Some of my brides and grooms struggle about what to do with their separated or divorced parents at their wedding. The goal, obviously, is for everybody to have fun and avoid any potential drama. As a wedding planner, my goal is to help minimize it so the bride and couple can really enjoy their wedding. To do this often requires some thought and planning ahead so you don't have to make any decisions on the fly and risk an awkward situation.
If your parents have been divorced a long time and have a copacetic relationship, you might not have anything to worry about. I've seated plenty of divorced parents right next to each other - sometimes even with new spouses all in the same row - and everybody behaved appropriately.
The most difficult situation to handle is a recent breakup or divorce - especially if one parent wants to bring their new partner to the wedding and the other isn't seeing anyone. It can feel like a total slap in the face to the unescorted parents. In these situations, we often suggest that the "single" parent ask a good friend to be their formal escort. It doesn't fix everything, but it gives them somebody to dance with and they won't feel like the odd person out.
On several occasions, we've had crazy drama because of moms who just couldn't handle the whole situation. The emotional stress of their daughter or son's wedding day on top of seeing their ex is hard enough. But when she has to attend the wedding alone and bitter, and he's there with his new lady friend or wife, it's like a knife in the back. Sometimes, they compensate with alcohol.
For just that reason, I know of several couples who have asked all parents to leave the dates at home so as to avoid any controversy. Especially when it's something rather tacky like Dad and his secretary having had an affair that ended the 30-year marriage. The request may cause drama when it's made - and your parent may have to deal with a shit fit from his new love - but if you let them know early enough that you don't want them to bring that guest, there's time for everybody to cool off before the big day arrives.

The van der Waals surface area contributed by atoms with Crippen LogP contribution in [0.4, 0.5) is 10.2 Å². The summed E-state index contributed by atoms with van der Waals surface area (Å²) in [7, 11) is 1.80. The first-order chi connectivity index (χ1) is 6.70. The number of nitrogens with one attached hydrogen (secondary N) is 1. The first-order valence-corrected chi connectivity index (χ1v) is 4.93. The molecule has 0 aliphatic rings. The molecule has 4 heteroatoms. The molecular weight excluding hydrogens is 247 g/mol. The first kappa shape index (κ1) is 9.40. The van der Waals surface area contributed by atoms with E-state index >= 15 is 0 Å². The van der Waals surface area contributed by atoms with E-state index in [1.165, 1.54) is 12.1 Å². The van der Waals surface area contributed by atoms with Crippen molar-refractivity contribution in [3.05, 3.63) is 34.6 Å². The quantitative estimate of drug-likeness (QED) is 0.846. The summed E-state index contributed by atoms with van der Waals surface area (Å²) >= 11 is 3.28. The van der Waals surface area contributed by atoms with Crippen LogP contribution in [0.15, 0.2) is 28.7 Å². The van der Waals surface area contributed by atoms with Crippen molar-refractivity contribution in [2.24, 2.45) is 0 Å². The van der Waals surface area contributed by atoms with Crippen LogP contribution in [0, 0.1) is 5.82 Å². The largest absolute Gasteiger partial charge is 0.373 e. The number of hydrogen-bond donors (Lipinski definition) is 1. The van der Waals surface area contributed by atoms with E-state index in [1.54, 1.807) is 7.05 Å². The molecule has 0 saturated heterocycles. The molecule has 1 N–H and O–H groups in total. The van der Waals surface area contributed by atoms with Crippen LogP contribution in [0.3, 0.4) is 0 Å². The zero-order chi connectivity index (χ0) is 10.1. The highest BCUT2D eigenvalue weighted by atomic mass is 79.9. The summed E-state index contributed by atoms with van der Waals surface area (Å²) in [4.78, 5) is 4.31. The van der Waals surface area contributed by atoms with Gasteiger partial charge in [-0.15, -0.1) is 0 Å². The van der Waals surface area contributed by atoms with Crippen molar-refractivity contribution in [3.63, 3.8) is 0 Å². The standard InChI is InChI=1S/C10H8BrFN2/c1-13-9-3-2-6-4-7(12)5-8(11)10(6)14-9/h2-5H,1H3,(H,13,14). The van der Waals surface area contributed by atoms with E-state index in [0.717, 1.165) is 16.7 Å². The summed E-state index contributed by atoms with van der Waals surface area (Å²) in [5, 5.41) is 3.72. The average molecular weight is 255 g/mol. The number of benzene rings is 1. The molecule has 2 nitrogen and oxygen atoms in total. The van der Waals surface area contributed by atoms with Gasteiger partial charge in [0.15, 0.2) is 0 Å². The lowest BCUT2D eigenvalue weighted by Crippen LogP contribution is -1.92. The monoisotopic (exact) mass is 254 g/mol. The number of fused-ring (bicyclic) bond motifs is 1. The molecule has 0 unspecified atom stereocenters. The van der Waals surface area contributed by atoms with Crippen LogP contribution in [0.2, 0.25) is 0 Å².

I've had a lot of conversions with inebriated Mothers of the Bride stuck in this sort of situation. They tend to stand, very obviously, apart from the group, or overcompensate by being loud and joking about their ex's date. When Dad brings someone like the home-wrecking secretary mentioned above, Mom is DYING because the little twit who broke up her marriage is getting a seat of honor next to the man with whom she was supposed to spend the rest of her life. We had one Mother of the Bride get drunk before the ceremony and spend cocktails publicly begging the bride's father to reconcile. She had to be taken back to the hotel by the bride's brother in hysterics before dinner.
A couple of moms have fought back, going after men at the wedding to show they haven't lost their mojo. I don't care what they do to torture the other wedding guests (except that it embarrasses their children terribly), it's actually kinda funny to see these cougars stalking prey that went to college with their kids. But when they go after my husband or my staff, it ceases to be cute. Don't make me ask you to stop touching somebody after he's already asked you to keep your hands off. That's just plain tacky. We're the help.
You need a plan to keep the unsteady parent on solid ground on your wedding day, or through your wedding weekend. Their best friend is your best bet - and talking to your parent's bestie about your concerns about drama in advance will help them understand you're asking them to take on the role of babysitter on your wedding day. The bride and groom don't have time and really, we're trying to avoid making bad memories that no one will ever forget.
Also, make a point to ask your friends to ask your parents to dance, especially the single parent. A little extra attention from the guests is warranted if it will boost their spirits and keep them distracted.